Library—F. Kalina, Charles Lutovsky, John T. Ryan
04 22 WATERTOWN CHANGES MAYOR WG
On Tuesday night last Mayor Arthur Mulberger surrendered the head of the city government to his successor Herman G. Grube. In retiring from office, Mr. Mulberger carries with him the good wishes of all our people, no matter where he may be located or in what business he may be engaged. We hear it said he may decide to locate in Chicago. He has served our city faithfully and well four years in the office of mayor, and though a young man, he has handled the many perplexing questions that came before him wisely and well—true probably not to the wishes of all citizens, for that is an impossibility. Always conservative, yet progressive, he guided the government of our city in a manner that would do credit to older and more experienced heads, and that too in the face of many obstacles. His successor has served our city faithfully and well in the office before, and all feel that he will guide the ship of state safely on to the end of his administration. He is a safe, conservative, progressive man, and we believe the citizens of Watertown made an excellent selection when they elected him their chief executive. The Gazette will do all in its power to help make his administration a successful one.
Mayor Grube's Message
04 29 In compliance with a precedent long since established by city’s chief executives, I shall briefly outline and submit my communication to you embodying in it such recommendations and suggestions as to me seem proper at this time. An administration that is managed loosely cannot be financially successful; it should be our aim to conduct the affairs of the city in the future so as to continue the confidence of the outside world in the capability of Watertown to furnish adequate security to all investors who may desire to come here and invest their money. The treasurer's report shows that Watertown is today in a position which reflects credit upon its citizens and which should assure continued confidence.
Harmony and good feeling should at all times prevail; this will accomplish the best results. The confidence placed in us should not be misused and all measures affecting the interests of the public should be carefully considered and disposed of in a manner so as to best promote the welfare of all our citizens. Our aim should be to transact all public matters in a business-like way, not for the benefit of any clique, faction or individual interest, but for the welfare of the whole city. It should be our aim to reduce expenses, wherever possible, and I believe economies can be introduced that will save the taxpayers much money and which will not interfere with the business of the city's government.
Statement showing balance on hand in the following accounts April 11, 1910, as reported by the city clerk . . .
The reason the waterworks fund is overdrawn is because the dues from December 1, 1909, to March 1, 1910, have as yet not been collected. When this is paid the waterworks fund will show a balance of about $2225.00 instead of an overdraft of $355.41 . . .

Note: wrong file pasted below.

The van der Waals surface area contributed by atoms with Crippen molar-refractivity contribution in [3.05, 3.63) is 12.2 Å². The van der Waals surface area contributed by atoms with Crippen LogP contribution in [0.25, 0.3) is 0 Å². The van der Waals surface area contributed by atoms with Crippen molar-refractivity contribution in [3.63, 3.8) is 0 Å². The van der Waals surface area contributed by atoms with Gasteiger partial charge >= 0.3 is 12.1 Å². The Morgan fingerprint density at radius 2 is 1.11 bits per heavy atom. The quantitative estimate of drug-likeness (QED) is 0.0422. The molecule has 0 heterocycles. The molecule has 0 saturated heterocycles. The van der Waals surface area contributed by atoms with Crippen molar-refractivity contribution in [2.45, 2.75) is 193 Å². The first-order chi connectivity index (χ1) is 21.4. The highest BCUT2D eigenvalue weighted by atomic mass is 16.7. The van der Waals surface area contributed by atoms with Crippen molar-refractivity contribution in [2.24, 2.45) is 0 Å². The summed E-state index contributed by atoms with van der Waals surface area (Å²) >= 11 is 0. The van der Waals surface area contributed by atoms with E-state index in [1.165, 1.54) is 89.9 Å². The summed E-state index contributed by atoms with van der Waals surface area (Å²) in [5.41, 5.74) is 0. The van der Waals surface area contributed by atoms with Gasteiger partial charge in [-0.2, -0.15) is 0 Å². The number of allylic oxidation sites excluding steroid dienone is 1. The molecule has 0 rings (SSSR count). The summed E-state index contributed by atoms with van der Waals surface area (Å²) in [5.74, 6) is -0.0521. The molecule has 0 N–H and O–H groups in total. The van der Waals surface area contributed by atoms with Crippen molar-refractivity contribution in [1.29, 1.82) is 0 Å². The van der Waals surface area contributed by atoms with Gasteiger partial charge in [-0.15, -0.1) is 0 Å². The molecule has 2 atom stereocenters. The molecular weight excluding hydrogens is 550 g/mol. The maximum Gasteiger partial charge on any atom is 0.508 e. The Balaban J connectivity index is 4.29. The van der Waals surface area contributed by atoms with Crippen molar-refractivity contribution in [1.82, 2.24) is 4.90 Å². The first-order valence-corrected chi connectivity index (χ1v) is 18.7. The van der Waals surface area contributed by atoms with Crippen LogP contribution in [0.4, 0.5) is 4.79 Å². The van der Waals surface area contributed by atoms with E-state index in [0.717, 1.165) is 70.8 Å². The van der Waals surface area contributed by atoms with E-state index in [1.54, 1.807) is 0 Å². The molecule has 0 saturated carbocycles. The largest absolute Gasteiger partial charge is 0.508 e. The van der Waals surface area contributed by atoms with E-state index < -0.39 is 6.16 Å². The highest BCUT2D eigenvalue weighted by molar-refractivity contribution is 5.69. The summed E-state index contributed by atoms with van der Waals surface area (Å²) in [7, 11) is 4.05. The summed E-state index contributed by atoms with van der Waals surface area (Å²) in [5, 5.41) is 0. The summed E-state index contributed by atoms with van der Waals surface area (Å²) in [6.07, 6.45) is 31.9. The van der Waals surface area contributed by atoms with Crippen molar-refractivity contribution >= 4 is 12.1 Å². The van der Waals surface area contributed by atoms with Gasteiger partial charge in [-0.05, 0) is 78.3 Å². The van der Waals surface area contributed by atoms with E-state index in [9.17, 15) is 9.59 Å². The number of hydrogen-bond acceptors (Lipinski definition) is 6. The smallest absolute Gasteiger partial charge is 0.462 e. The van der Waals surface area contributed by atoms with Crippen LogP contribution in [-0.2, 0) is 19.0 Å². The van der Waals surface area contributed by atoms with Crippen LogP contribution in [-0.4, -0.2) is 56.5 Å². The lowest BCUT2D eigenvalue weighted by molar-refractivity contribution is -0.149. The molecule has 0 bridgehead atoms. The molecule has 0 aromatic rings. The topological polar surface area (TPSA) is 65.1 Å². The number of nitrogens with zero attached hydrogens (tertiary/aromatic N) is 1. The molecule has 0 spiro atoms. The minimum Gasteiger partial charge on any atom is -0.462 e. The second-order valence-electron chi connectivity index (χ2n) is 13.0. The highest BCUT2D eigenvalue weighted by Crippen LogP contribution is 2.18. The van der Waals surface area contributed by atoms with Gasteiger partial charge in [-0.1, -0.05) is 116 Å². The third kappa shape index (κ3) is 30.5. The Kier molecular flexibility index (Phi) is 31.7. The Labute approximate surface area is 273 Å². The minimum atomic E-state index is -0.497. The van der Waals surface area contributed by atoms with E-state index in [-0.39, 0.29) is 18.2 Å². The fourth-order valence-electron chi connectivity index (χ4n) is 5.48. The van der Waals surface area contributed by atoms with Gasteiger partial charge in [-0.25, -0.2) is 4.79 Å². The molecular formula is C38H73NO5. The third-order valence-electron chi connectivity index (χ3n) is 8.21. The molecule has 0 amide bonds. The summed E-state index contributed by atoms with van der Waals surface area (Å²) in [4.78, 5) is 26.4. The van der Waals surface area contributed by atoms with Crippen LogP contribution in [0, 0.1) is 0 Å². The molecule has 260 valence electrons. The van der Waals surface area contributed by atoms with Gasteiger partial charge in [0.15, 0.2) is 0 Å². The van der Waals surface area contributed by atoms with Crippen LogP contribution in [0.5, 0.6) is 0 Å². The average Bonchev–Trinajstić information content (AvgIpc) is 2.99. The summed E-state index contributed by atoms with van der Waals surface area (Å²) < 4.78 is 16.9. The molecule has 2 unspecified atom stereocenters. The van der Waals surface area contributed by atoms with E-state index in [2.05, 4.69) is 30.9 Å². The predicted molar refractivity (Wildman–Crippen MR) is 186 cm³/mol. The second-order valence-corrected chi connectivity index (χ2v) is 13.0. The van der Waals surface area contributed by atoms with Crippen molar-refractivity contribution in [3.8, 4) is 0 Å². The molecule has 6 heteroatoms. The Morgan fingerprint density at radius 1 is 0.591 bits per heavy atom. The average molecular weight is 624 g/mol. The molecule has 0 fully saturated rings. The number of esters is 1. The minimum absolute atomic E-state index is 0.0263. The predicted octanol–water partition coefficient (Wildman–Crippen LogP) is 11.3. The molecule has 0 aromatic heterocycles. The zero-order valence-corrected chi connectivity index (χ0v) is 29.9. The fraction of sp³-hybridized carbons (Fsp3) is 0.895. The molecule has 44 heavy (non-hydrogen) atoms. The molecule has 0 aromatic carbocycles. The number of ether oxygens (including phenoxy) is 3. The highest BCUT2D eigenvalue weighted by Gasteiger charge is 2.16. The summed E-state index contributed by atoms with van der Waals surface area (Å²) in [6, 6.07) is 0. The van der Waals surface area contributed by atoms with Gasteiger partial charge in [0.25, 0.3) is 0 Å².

After West Main from Montgomery Street to the North Western railroad tracks is paved, I would suggest that we should first reduce the amount of indebtedness before more bonds are issued for street improvements so as not to make taxation excessive and burdensome. Improving the roads leading out to the city limits should be paid out of the street improvement fund without issuing more bonds and making taxation more burdensome.
The work of our fire department has been up to its usual splendid standard and its record thus far is one in which our citizens can well take pride. The apparatus of the department is in good repair, and the condition, as a whole, is quite satisfactory.
For the year beginning April 1, 1909, and ending March 31, 1910, there were born in this city 145 children. The number of deaths during the same period were 98. Most of these were young children and old people. The sanitary condition of our city is most gratifying. Of contagious diseases we have had one case of typhoid fever, 4 cases of diphtheria and only two of scarlet fever, all of which ran a mild course. The orders of the health commissioner were faithfully obeyed in all instances and very few complaints of nuisances were received by the health department. This makes a record which we may well be proud of.
The city waterworks plant is in good condition and covers about eighteen miles of mains. The complaint that water is being used without the city receiving payment therefore is certainly groundless now. Whatever may have been the facts in former years when the great majority of water takers were on a "flat rate," the city is now on a meter basis entirely and every water taker pays for what he uses, and the wasting of water is thereby stopped; and any party who wastes water must pay for it himself. I find that since the city owns the waterworks, the rates have been reduced thirty per cent from those charged by the private company.